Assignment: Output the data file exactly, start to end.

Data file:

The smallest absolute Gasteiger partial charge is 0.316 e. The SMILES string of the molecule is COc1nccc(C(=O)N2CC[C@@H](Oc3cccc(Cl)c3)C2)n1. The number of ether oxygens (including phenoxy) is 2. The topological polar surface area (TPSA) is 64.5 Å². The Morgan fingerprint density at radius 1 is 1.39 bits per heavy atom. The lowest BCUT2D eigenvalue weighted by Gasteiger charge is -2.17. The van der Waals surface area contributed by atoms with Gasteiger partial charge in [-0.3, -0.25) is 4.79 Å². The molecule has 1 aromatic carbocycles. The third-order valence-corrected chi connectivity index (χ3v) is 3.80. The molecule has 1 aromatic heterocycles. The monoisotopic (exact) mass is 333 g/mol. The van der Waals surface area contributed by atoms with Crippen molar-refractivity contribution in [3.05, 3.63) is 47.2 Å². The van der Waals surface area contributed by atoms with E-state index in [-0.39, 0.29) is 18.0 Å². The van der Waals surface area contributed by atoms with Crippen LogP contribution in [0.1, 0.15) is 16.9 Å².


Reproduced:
The smallest absolute Gasteiger partial charge is 0.316 e. The SMILES string of the molecule is COc1nccc(C(=O)N2CC[C@@H](Oc3cccc(Cl)c3)C2)n1. The number of ether oxygens (including phenoxy) is 2. The topological polar surface area (TPSA) is 64.5 Å². The Morgan fingerprint density at radius 1 is 1.39 bits per heavy atom. The lowest BCUT2D eigenvalue weighted by Gasteiger charge is -2.17. The van der Waals surface area contributed by atoms with Gasteiger partial charge in [-0.3, -0.25) is 4.79 Å². The molecule has 1 aromatic carbocycles. The third-order valence-corrected chi connectivity index (χ3v) is 3.80. The molecule has 1 aromatic heterocycles. The monoisotopic (exact) mass is 333 g/mol. The van der Waals surface area contributed by atoms with Crippen molar-refractivity contribution in [3.05, 3.63) is 47.2 Å². The van der Waals surface area contributed by atoms with E-state index in [-0.39, 0.29) is 18.0 Å². The van der Waals surface area contributed by atoms with Crippen LogP contribution in [0.1, 0.15) is 16.9 Å².